Translate

If you're looking for a post about Cait Riley, click here

Want new Blog posts sent to you automatically when the Blog is updated? Enter your email address & click the GO button. I won't spam you.

Sunday, 27 November 2016

Why we seek out violent or abusive people

One  way to avoid suffering violence is to pay the State some taxes to fund a police force and military. That force usually depends on the ultimate threat of violence to do its job. We’re proud of these potentially violent people, celebrate their victories and mourn their defeats.

We may also choose to associate with people who we believe are strong enough to protect us. Or in some cultures, carry weapons or own a "fighting" dog.

Essentially we manage the risk of being a victim of violence by keeping our own supply of violence at hand. These are two edged swords though – the police, military, dogs, etc. sometimes turn on us. 

Of course, these "risk management" decisions are rarely carefully thought out - they are more likely to be unconscious and emotional in nature. A possibly related phenomenon is Hybristophilia - sexual attraction to violent criminals.

In the political sphere consider, Stalin - arguably the most violent Russian leader  but "A survey from late 2006 found that 47 per cent of Russians viewed Stalin as a positive figure, and only 29 per cent as a negative one"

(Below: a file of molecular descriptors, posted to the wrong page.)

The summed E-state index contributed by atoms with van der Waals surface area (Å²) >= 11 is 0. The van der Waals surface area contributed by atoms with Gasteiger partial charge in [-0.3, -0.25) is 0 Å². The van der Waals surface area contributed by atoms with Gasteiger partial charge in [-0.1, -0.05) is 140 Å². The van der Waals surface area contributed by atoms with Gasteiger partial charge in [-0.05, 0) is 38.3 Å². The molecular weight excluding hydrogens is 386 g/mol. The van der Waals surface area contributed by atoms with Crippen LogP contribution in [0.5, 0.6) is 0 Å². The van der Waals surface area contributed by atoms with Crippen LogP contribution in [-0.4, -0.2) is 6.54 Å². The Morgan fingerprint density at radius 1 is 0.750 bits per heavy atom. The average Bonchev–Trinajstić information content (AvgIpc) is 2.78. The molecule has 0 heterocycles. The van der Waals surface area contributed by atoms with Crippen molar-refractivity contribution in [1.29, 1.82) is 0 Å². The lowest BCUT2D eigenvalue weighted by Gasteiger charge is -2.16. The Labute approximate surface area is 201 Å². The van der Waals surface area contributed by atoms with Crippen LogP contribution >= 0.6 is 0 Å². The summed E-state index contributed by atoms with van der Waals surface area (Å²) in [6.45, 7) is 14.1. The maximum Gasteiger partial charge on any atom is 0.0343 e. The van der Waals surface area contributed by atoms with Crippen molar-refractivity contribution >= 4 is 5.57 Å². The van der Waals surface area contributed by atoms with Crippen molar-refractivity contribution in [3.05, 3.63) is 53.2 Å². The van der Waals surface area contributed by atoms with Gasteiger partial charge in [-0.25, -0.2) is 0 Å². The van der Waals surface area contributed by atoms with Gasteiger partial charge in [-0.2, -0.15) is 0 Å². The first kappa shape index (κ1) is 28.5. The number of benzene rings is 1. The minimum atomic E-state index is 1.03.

To be sure, there are some victims of violence and other abuse who in no way "courted" their problems but those who liked what Donald Trump was offering enough to vote for him will not be in a good position to complain if he turns against them.   They've taken the risk that overall he'll be good for them despite the red flags. And if in a few years time if he does something awful, is it his responsibility? Or is it the responsibility of those who knowingly voted him in and made it possible?

Given the geographic and military position of the US, it seems unlikely that he'll ever be in front of a War Crimes tribunal but perhaps his electorate should be running that risk?


 

No comments: